I mean, some crops you’ll have $1,250 an acre. If you’ve got a couple of hundred acres of it, there’s a lot of coin wrapped up. The other hard part is you get that wrapped up in it and you get paid once a year. So, you got to make it last and you got to have a budget. I mean, you really got to nail it down.

Camas Uebelacker:
It’s one of those things that when weather screws you up, and I’ve had it happen. We had an our entire corn crop blow down flat one year when we had a lot of wind come through. It took two years to dig out of that hole. As you know, it was one of the better crops I’ve grown, and then you wake up in the morning and it’s flat. You’re like, “Man! Now, what do I do?” Well, we harvested as best we could. We lost a lot of corn. We lost a lot of money that year.

Dillon Honcoop:
What are you telling yourself in a situation like that?

Camas Uebelacker:
No joke, I mean, some days I was like, “Man, it’d be so much easier to work for somebody else. If I could just get a paycheck right now, that’d be cool.” Typically, I mean, when that had happened, we had some history farm and we had some history with our bank. They understood and you just work through it, but at the time, there’s a lot of head scratching, and then the other hard part is … So, you lost your crop, right? Now, well, it wasn’t lost. It just became extremely difficult to harvest.

Camas Uebelacker:
Well, then you just get your teeth kicked in from getting it all blown down and then you’re going to get a bill because it’s going to cost more to harvest it because it’s laying down flat. So, it’s like the beatings just never stop coming, right?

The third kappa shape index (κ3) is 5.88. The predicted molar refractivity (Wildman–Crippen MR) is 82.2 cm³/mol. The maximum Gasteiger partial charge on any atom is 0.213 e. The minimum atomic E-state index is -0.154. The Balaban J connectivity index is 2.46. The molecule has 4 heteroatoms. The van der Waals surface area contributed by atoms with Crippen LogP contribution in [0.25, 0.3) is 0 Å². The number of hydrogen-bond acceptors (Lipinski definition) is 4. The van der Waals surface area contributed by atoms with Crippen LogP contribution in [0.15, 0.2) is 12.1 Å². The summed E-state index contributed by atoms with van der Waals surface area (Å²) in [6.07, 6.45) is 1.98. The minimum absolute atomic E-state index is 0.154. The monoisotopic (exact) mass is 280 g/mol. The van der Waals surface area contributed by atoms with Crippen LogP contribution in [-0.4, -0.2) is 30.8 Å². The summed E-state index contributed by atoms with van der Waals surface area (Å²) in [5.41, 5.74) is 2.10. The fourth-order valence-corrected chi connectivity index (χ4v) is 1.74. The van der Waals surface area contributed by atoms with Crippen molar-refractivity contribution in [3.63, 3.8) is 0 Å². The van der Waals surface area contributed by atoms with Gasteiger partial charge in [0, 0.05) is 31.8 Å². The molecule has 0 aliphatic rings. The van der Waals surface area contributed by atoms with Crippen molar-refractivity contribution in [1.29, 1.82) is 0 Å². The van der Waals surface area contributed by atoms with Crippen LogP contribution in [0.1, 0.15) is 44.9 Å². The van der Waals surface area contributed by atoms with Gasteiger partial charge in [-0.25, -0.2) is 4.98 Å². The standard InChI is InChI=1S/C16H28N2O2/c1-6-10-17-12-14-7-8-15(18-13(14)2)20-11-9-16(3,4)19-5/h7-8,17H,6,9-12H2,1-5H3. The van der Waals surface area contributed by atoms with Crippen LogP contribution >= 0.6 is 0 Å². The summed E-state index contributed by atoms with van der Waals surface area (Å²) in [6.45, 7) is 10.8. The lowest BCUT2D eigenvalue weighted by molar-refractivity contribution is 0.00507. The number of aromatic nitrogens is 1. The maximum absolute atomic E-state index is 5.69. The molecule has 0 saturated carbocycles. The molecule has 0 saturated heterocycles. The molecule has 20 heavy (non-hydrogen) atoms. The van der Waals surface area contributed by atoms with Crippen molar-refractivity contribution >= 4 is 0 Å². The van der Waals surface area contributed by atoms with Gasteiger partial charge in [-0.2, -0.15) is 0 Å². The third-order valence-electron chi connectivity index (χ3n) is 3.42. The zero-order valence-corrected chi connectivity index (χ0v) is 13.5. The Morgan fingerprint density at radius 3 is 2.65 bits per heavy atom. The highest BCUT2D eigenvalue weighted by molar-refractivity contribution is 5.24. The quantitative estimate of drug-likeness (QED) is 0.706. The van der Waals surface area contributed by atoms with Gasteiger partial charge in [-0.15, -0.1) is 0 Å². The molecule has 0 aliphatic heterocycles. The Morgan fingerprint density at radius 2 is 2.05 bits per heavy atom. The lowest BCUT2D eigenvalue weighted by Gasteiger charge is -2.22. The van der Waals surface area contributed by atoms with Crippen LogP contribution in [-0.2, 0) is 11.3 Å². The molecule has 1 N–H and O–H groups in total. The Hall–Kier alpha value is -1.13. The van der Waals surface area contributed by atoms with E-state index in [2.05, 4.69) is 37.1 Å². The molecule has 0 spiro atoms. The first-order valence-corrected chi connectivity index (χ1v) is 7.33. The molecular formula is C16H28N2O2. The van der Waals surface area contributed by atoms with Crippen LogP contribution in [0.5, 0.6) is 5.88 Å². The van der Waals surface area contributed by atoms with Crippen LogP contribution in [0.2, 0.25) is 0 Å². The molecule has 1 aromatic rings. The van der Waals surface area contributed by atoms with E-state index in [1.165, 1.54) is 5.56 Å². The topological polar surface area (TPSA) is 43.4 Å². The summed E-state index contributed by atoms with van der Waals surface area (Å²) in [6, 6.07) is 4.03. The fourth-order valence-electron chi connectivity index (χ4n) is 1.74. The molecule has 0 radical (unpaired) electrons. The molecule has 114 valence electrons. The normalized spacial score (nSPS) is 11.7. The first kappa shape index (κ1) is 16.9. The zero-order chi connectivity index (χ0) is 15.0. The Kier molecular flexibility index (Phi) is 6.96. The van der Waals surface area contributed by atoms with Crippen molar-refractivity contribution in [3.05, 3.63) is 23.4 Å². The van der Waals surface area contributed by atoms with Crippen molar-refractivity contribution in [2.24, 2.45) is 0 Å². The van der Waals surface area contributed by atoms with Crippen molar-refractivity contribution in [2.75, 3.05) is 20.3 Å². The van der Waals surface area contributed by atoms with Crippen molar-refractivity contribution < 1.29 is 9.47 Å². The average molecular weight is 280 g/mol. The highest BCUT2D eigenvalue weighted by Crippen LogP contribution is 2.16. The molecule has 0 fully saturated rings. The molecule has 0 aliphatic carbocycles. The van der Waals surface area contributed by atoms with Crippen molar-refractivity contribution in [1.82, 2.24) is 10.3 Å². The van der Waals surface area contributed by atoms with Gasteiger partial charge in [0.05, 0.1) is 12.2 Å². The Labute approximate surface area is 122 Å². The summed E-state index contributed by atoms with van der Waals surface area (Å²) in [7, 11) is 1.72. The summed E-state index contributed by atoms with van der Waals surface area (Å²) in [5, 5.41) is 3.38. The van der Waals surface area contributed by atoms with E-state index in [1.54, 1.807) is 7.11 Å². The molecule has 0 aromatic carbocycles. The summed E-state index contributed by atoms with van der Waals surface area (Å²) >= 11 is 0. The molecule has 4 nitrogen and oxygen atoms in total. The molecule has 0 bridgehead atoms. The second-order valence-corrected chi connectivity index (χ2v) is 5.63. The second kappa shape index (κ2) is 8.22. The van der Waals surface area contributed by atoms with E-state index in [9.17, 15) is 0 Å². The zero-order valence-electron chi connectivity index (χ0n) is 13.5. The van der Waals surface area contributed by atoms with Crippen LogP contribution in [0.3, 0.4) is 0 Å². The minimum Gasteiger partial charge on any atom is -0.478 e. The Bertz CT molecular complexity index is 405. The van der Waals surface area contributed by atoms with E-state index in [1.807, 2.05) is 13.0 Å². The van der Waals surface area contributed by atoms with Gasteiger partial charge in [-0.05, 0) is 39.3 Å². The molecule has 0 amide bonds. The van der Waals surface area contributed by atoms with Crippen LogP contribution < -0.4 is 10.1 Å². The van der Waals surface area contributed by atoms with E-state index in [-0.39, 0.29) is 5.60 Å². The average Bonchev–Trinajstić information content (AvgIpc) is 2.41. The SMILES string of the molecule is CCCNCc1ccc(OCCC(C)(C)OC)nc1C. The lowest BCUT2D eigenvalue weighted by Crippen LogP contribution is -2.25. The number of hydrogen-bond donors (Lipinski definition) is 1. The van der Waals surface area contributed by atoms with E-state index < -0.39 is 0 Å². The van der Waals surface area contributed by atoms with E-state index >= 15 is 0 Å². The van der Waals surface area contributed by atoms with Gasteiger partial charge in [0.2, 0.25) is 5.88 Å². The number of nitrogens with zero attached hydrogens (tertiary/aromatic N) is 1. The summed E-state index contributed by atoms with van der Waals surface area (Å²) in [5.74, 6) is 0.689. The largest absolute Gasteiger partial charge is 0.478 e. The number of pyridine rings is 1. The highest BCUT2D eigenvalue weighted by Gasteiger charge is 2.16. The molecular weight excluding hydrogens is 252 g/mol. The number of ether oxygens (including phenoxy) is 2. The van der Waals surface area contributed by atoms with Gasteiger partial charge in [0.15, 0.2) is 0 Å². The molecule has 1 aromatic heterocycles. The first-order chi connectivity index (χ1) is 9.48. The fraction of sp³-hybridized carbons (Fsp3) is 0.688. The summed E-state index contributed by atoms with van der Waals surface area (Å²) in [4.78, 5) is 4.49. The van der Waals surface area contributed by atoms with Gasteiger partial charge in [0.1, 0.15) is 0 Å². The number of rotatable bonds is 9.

Camas Uebelacker:
Until it’s done and then you wipe that slate clean, but the beauty of farming is there’s always next year, right? “Well, we’re going to change this. What did I do wrong? Was my fertility wrong? Did I need more phosphate or potash in the soil to help for stock strength?” You start second guessing what it is that you’ve done in the past that worked great, but-

Dillon Honcoop:
Maybe it was just the freak storm.

Camas Uebelacker:
It was, and that’s what it boiled down to because I took tissue samples and we took them in and had them checked, and I was like, “Man, well, it wasn’t something I … Maybe I didn’t screw that up,” but there is a lot of those lessons learned that when you get … That particular year, that was it. That was a tough one. We also had hay cut at that time, and that circle typically on that cutting should have done two and a half ton to the acre dry hay, and I think I got like 29 bales off of it and the rest of it I had a pitch fork out of my neighbor’s front yard. So, it-

Dillon Honcoop:
So, the rest of it just blew away?

Camas Uebelacker:
As gone. Literally, I couldn’t find it. It was gone, loaded all the way. So, I mean, literally, you’re making decisions off of that crop while you’re cutting it, looking at it like, “Man, this is nice. Hey, this is going to go up really good. The weather looks great. I’m going to sell this and we’re going to get some money. Maybe I should buy a new pickup. Maybe I should take my wife out to dinner.”

Camas Uebelacker:
Those are all the things that are going through my head, and then you go out there to bale it, and you’re like, “Where in the hell did it go?” All those dreams and thoughts that you had are gone, and it’s not that somebody stole them from you or it wasn’t like my house got broken into and I got robbed. It’s nothing like that. It’s just literally gone, and there’s nobody to blame, there’s no fingers to point other than much mother nature. She can be fickle.